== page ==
Let’s talk about Vermont, gravel grinding, and the truly great weekend I had with my dear women friends (and Matt) at the Muddy Onion Spring Classic.
I am blessed to have friends who don’t hesitate to text me “Hey, wanna do this ride?” The answer is usually “YES.” So we secured a cheap hotel room and made our plans for a weekend of gravel magic.
The Muddy Onion Spring Classic is a ridiculously fun ride on lightly traveled dirt and gravel roads in north-central Vermont, hosted by Onion River Sports. Starting in the state capitol, Montpelier, the ride has more elevation gain than linear distance which is made abundantly clear over the first 5 miles. Several climbs topped out in the upper-teens for grade percentage.
The weather couldn’t have been more perfect – mid-to-upper 60s, partly sunny, and fast dirt. Very few sloppy spots on the road made for quick riding.
The first rest stop was about 13 miles (and 1500′ of gain) in and well stocked with chocolate-covered bacon, shots of local maple syrup, pickles, protein bars … and PBR. Water for your bottles was courtesy of the spigot on the side of the house.
It’s like being a kid again, out exploring dirt roads and having a blast.
The second rest stop was 26 miles (and 3200′ of gain) in – more maple syrup shots, more pickles, more chocolate-covered bacon, water from a hose … and fried PB& J sandwiches. We loaded up on electrolytes – only 4 more miles of climbing before the 4 mile descent into town.
We finished in a little over 4 hours of total time, around 3.25 hours of actual riding time, and 3900′ of climbing over 35 miles. Partook of the post-ride BBQ (veggie burgers or grilled chicken; potato chips; local craft beer, soda, and seltzer) before riding our bikes back up the hill to the hotel to get cleaned up.
Grabbed a coffee at Capitol Grounds Cafe and then a case of local craft beer at the state store before heading home.
If you enjoy riding bikes with really cool people, along quiet dirt roads with spectacular views, and you don’t mind a little climbing along the way … the Muddy Onion is a great choice for a challenging event!
Or, we need more Girls Camping Weekends in this world.
My friend Karen and I decided back in January to try out bikepacking – backpacking but with a bike instead of hiking. Having never done this before, we both got very excited about a plan to ride to three different state parks/forests in western Massachusetts, camping every night in a different park and biking all day.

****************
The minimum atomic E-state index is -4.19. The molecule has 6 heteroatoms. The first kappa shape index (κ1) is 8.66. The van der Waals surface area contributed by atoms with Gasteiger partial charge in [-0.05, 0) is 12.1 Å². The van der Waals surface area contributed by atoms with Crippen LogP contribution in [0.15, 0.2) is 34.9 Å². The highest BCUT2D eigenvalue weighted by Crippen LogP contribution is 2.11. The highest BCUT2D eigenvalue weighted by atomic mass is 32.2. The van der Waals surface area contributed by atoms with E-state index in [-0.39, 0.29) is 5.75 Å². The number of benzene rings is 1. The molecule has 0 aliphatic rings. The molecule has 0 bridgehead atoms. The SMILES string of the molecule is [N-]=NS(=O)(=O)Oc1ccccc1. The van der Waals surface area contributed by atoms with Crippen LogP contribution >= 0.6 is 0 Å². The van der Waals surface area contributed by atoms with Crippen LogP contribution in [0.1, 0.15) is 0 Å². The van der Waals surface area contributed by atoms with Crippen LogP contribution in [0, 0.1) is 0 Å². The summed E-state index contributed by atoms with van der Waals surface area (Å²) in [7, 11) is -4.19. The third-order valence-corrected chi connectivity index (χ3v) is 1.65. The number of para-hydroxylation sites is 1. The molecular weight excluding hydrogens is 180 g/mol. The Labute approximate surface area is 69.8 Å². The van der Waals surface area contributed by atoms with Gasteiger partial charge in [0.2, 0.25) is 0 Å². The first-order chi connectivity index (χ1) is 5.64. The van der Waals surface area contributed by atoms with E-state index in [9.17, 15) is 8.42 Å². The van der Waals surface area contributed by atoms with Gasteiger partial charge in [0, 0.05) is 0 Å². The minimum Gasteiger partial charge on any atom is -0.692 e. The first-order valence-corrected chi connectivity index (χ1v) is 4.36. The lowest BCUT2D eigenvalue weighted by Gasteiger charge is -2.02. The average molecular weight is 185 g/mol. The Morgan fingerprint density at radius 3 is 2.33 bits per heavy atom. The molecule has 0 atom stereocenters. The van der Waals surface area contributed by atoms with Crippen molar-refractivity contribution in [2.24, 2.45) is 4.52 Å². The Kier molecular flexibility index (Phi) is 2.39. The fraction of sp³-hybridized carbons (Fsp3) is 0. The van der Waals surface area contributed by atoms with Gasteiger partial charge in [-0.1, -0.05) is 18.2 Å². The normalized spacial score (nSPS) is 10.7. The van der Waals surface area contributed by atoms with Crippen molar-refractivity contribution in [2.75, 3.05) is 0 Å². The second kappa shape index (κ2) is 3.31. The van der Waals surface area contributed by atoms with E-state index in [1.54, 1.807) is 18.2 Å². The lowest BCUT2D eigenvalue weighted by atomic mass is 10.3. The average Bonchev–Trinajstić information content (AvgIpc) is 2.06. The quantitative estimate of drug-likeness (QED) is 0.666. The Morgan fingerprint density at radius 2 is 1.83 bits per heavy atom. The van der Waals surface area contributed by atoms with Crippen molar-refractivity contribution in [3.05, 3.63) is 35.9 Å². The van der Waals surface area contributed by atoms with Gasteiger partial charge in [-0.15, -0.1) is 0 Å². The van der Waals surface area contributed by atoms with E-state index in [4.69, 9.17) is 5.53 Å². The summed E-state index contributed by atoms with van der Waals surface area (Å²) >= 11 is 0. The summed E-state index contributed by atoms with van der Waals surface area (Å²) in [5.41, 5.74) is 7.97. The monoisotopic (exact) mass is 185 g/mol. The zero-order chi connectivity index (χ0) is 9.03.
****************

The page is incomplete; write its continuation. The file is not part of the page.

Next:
The only weekend we had available was Memorial Day weekend and the state parks require a two-night stay so we altered our plans and decided to reserve an established campsite for two nights with all our gear attached to ourselves or our bikes for the weekend. We researched bikepacking, read a bajillion articles, and scoured the internet for tips and tricks. We texted and chatted and set up Google Spreadsheets to track our planning: routes, gear, food, apparel. We called businesses and town clerks to find a safe place to park our cars for the weekend in town. We did two dry runs – one driving and checking out the Forest and one to mostly load up and ride the full route to iron out any kinks and establish speed expectations.
And then – the weekend arrived. Dude, we are totally doing this!
We had the most amazing time!
Friday we met up in Lenox, Massachusetts, loaded up our bikes and daypacks, and departed on a hot and humid day for Beartown State Forest. We didn’t have far (about 15 miles) to go but the bulk of our elevation was in a 4-mile section up a mountain.
We made a No Guilt pact: no need to hang back for each other but definitely wait for each other at opportune moments. Spending 4+ miles on a 4% average grade is tough on an unloaded bike, much less with loaded bikes. No one was setting QOMs today but everyone was winning!
We made it to camp and got to work setting everything up.
The next day Karen’s friend G joined us. She drove in and brought a cooler full of food and two mountain bikes! After a quick breakfast (coffee and instant oatmeal), we drove over to Kennedy Park to hit the trails together. Fun Fact: G was on a 29er, Karen on a 27.5, and I rode G’s old 26er GT. Survey says, 27.5 and 29ers are best for steamrolling pretty much everything in your path.
After a great ride in the woods, we adjourned to the Great Barrington CoOp for lunch and continued conversation. We were a bunch of Chatty Cathys.
After G set up her tent, we hit the trails for a short hike around the pond.
Yes, it’s just that beautiful!